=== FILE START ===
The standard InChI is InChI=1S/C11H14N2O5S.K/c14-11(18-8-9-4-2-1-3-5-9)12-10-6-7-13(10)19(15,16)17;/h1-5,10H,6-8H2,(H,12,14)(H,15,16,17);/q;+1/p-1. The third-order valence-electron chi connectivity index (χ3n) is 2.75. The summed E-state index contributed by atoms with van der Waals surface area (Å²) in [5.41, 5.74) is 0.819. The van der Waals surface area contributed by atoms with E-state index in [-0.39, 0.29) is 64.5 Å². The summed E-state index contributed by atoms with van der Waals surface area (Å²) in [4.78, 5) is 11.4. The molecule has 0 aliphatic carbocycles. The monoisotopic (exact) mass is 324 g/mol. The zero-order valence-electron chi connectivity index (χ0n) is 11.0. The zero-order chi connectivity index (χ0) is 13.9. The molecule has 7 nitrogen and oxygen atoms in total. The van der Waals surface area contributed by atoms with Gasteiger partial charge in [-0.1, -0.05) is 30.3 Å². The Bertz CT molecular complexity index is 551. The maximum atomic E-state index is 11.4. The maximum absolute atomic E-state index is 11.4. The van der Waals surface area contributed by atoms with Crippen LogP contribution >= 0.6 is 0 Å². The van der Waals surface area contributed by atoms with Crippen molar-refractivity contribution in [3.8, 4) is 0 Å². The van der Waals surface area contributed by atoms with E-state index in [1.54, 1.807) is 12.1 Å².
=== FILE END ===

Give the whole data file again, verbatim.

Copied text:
The standard InChI is InChI=1S/C11H14N2O5S.K/c14-11(18-8-9-4-2-1-3-5-9)12-10-6-7-13(10)19(15,16)17;/h1-5,10H,6-8H2,(H,12,14)(H,15,16,17);/q;+1/p-1. The third-order valence-electron chi connectivity index (χ3n) is 2.75. The summed E-state index contributed by atoms with van der Waals surface area (Å²) in [5.41, 5.74) is 0.819. The van der Waals surface area contributed by atoms with E-state index in [-0.39, 0.29) is 64.5 Å². The summed E-state index contributed by atoms with van der Waals surface area (Å²) in [4.78, 5) is 11.4. The molecule has 0 aliphatic carbocycles. The monoisotopic (exact) mass is 324 g/mol. The zero-order valence-electron chi connectivity index (χ0n) is 11.0. The zero-order chi connectivity index (χ0) is 13.9. The molecule has 7 nitrogen and oxygen atoms in total. The van der Waals surface area contributed by atoms with Gasteiger partial charge in [-0.1, -0.05) is 30.3 Å². The Bertz CT molecular complexity index is 551. The maximum atomic E-state index is 11.4. The maximum absolute atomic E-state index is 11.4. The van der Waals surface area contributed by atoms with Crippen LogP contribution >= 0.6 is 0 Å². The van der Waals surface area contributed by atoms with Crippen molar-refractivity contribution in [3.8, 4) is 0 Å². The van der Waals surface area contributed by atoms with E-state index in [1.54, 1.807) is 12.1 Å².